Since the gains from a $1.00 increase generally fall as income rises, and income shares are successively higher for each quintile, the gains relative to income share fall precipitously, from 5.8 in the lowest fifth to 0.3 for the wealthiest households. Thus, while arguably about 25% of the benefits from the increase miss their target (combining the top two fifths), the relative gains to those wealthier households are much smaller than those going to low-income households. The fact that the minimum wage is not tied to income, as is, for example, the EITC, means that it is not perfectly targeted-some of the gains from an increase actually go to high-earning families. But in terms of policy discussions, the minimum wage should not be judged solely on the basis of targeting because, as noted above, it is not merely an anti-poverty program. While it is partly intended to lift the incomes of low-income working families (regardless of their poverty status), it is also an important labor market institution, whose purpose is to set a floor on the low end of the labor market. In this regard, it serves to counterbalance the lack of bargaining power suffered by the economy’s lowest-paid workers (regardless of their income level). When the minimum wage is allowed to fall in real terms, it undermines this important labor market protection. Employment effects of minimum wage increases As mentioned before, one of the most commonly raised objections to increases in the minimum wage is that, by pricing some workers out of the labor market, the increase will hurt the very people it is intended to help. This question can be answered by looking at the empirical evidence, and, in this section, two sets of statistical tests are used to determine the job-loss effects of minimum wage increases. The first test, introduced by labor economist David Card (1992), exploits the variation between states to test the employment impact of the wage increase; the second test uses the changes in the minimum wage over time. THE CARD TEST Card’s (1992) test uses variation in state labor markets to measure the employment impact of the minimum wage. The Card test takes advantage of the fact that “[t]he imposition of a national minimum wage…provides a natural experiment in which the `treatment effect’ varies across states depending on the fraction of workers initially earning less than the new minimum” (1992, 22). The test essentially asks whether the pattern of employment changes across states is correlated with the share of workers in each state that were affected by the national increase. If the standard model of the labor market provides a good description of the low-wage labor market, employment losses should be greatest in states that initially had the highest shares of workers in the wage range affected by the minimum wage increase.[11] Card’s first analysis relied entirely on data from the CPS ORG but was later updated by Card and Krueger (1995) using a combination of CPS ORG data and published employment rates from the full monthly CPS. Our analysis follows Card and Krueger (1995) and uses both the CPS ORG (to define average wages and shares of workers that fall in specified wage ranges across the states) and the full monthly CPS (to provide the most accurate estimates of state employment variables). Updating the analysis in Card and Krueger (1995) for the 1996-97 increases required using data from October 1994 onward. This paper defines the wage for each individual in the underlying ORG sample as either his or her reported hourly wage, if the worker reports being an hourly-paid employee, or as the individual’s usual weekly earnings (which includes bonuses, tips, and commissions) divided by usual weekly hours worked.[12] This procedure is substantially similar to that used in Card (1992). The Card results: Tables 5 and 6 report results from the specification most in spirit with the original Card (1992) and Card and Krueger (1995) versions of the test (described by equations (2) and (3) in the appendix). All specifications use 1995 as the reference year. In both tables, columns (1) and (2) examine changes in state wages (Table 5) or state employment rates (Table 6) between 1995 and 1996, a period covering a full year after the first increase in the federal minimum wage.[13] Columns (3) and (4) examine changes between 1995 and 1997, a period covering two full years after the first increase and one full year after the second increase. Columns (5) and (6) examine changes between 1995 and 1998, a period covering three full years after the first increase and two full years after the second. Following Card (1992) and Card and Krueger (1995), the tables show the impact of the minimum wage on wages and employment with and without controlling for changes in the overall state employment rate for all men and women, ages 16-64. The top half of Table 5 reports the impact of changes in the federal minimum wage on the average state wage of teenagers. After controlling for changes in overall state employment (column 2), changes in average teen wages appear to be related (at the 5% level) to changes in the minimum wage. Average teen wages grew about 1.1% faster (coefficient of 0.11) for every 10 percentage points of the teen workforce in the range affected by the first increase. The initial impact of the full minimum wage increase was slightly larger, with a coefficient of 0.17 in column (4). Two years after the full increase (see column 6), the effect dipped slightly (coefficient of 0.15). The bottom half of Table 5 shows the results of similar regressions for adult workers with less than a high school degree. Across all three time periods, the impact of the minimum wage on average wages is large and statistically significant. As with teens, however, the effect of the minimum wage shows a mild inverted-U shape. The minimum wage effect rose from 0.29 in the first year after the first increase (see column 2) to 0.41 in the first ye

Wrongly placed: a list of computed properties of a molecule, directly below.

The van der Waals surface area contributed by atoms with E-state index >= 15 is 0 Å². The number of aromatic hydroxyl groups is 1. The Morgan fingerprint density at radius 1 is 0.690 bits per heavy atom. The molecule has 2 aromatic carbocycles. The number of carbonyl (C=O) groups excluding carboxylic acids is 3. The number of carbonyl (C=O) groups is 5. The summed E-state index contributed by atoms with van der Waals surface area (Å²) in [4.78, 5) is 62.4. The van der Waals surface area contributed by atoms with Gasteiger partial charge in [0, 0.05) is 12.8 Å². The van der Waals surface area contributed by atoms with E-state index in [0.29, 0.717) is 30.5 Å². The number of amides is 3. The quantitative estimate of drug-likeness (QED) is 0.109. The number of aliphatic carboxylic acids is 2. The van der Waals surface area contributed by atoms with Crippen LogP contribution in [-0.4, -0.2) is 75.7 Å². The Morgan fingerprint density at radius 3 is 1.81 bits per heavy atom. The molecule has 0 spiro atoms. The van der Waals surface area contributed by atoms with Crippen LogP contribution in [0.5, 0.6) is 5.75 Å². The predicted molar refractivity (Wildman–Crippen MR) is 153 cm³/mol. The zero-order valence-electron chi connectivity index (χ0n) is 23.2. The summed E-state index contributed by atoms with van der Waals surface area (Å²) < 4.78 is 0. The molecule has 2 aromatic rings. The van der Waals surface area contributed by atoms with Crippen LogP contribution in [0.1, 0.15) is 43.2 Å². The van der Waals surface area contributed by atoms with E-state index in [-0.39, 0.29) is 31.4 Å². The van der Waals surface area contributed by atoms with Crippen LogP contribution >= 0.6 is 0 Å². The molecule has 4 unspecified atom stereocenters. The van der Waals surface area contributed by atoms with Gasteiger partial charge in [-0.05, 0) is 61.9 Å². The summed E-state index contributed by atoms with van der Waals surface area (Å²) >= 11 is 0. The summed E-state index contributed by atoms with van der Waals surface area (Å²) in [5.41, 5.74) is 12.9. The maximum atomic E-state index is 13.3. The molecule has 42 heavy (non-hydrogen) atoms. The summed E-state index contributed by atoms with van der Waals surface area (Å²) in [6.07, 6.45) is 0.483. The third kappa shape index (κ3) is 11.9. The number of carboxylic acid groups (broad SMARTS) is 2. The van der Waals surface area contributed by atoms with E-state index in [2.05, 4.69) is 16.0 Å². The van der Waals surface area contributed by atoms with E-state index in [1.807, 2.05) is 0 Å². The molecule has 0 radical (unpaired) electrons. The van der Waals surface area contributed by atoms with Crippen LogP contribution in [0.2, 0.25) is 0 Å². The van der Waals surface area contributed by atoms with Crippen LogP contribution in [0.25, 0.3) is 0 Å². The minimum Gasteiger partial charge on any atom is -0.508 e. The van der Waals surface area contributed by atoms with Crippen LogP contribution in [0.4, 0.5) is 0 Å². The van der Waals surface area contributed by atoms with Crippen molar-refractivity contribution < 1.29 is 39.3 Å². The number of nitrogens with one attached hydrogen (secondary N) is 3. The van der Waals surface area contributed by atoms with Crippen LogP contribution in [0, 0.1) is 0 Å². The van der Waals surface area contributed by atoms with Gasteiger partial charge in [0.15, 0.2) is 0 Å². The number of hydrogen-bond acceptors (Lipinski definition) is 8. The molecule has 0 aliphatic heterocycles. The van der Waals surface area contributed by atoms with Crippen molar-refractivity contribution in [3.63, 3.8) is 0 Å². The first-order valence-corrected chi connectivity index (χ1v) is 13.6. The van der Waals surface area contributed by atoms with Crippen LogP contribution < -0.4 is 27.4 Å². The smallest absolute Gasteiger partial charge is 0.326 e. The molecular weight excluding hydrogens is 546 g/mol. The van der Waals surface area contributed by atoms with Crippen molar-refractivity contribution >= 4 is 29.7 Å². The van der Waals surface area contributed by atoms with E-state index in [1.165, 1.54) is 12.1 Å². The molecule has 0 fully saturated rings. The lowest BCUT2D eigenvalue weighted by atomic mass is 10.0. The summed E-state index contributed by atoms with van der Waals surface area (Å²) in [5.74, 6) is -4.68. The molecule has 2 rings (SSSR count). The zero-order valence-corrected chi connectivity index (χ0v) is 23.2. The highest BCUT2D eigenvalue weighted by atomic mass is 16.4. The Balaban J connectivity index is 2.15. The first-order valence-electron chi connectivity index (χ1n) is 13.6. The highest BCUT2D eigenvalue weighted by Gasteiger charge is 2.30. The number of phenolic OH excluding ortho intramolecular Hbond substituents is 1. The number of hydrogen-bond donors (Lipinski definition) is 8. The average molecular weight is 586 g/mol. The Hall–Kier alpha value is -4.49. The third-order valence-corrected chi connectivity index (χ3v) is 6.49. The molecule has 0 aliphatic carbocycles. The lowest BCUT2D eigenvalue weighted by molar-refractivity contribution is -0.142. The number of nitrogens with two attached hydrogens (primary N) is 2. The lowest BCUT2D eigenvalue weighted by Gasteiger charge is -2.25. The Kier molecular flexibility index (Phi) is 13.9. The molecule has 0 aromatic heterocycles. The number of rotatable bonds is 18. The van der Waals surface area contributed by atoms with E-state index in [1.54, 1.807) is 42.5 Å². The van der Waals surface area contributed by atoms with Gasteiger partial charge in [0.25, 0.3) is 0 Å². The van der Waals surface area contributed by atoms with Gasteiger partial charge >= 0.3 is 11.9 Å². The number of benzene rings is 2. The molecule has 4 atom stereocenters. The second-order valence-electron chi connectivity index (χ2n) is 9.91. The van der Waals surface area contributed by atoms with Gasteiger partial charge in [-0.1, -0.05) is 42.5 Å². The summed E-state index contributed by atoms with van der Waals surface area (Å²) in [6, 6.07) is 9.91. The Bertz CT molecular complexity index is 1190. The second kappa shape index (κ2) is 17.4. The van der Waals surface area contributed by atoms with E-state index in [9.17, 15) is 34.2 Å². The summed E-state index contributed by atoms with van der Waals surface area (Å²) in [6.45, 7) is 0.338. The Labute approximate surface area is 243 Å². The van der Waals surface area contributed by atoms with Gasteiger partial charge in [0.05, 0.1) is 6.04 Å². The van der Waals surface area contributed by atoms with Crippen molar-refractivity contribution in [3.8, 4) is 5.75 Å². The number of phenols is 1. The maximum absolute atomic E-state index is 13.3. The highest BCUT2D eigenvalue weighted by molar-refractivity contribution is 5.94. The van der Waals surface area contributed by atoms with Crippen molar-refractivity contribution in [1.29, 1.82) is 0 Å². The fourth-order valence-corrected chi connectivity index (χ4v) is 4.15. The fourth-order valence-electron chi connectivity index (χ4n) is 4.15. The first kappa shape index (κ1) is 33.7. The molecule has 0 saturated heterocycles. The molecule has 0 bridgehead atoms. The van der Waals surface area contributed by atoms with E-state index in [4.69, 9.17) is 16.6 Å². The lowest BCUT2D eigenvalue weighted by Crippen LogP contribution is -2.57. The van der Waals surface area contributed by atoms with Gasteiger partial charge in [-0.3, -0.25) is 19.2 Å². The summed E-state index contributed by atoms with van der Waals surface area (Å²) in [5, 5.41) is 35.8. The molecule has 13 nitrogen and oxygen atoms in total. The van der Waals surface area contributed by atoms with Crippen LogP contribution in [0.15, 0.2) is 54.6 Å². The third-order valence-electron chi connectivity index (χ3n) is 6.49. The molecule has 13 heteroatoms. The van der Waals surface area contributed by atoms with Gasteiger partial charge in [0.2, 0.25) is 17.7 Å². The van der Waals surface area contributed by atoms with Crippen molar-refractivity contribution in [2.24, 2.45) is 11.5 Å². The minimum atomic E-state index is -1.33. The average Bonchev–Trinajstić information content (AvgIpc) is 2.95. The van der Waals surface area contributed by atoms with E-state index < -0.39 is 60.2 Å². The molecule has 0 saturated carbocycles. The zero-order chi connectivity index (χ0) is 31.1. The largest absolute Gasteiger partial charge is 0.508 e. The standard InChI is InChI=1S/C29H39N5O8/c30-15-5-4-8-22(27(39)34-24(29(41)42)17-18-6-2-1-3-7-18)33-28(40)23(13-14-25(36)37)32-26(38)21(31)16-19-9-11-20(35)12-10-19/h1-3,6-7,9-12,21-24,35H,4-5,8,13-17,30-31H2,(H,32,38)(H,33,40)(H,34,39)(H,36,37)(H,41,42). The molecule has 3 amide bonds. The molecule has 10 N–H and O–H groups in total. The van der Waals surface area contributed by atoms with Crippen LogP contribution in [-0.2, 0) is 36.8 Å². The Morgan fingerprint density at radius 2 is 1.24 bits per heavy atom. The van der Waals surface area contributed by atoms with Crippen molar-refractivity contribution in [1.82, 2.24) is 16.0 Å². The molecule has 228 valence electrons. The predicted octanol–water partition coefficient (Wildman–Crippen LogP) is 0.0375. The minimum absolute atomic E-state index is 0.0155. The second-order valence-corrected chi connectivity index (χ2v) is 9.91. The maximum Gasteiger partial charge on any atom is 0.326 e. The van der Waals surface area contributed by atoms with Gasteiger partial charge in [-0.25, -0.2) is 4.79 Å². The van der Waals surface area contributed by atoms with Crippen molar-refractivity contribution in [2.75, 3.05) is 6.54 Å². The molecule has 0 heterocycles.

ar after the full increase (see column 4), only to fall to 0.33 after the second year of the full increase (see column 6).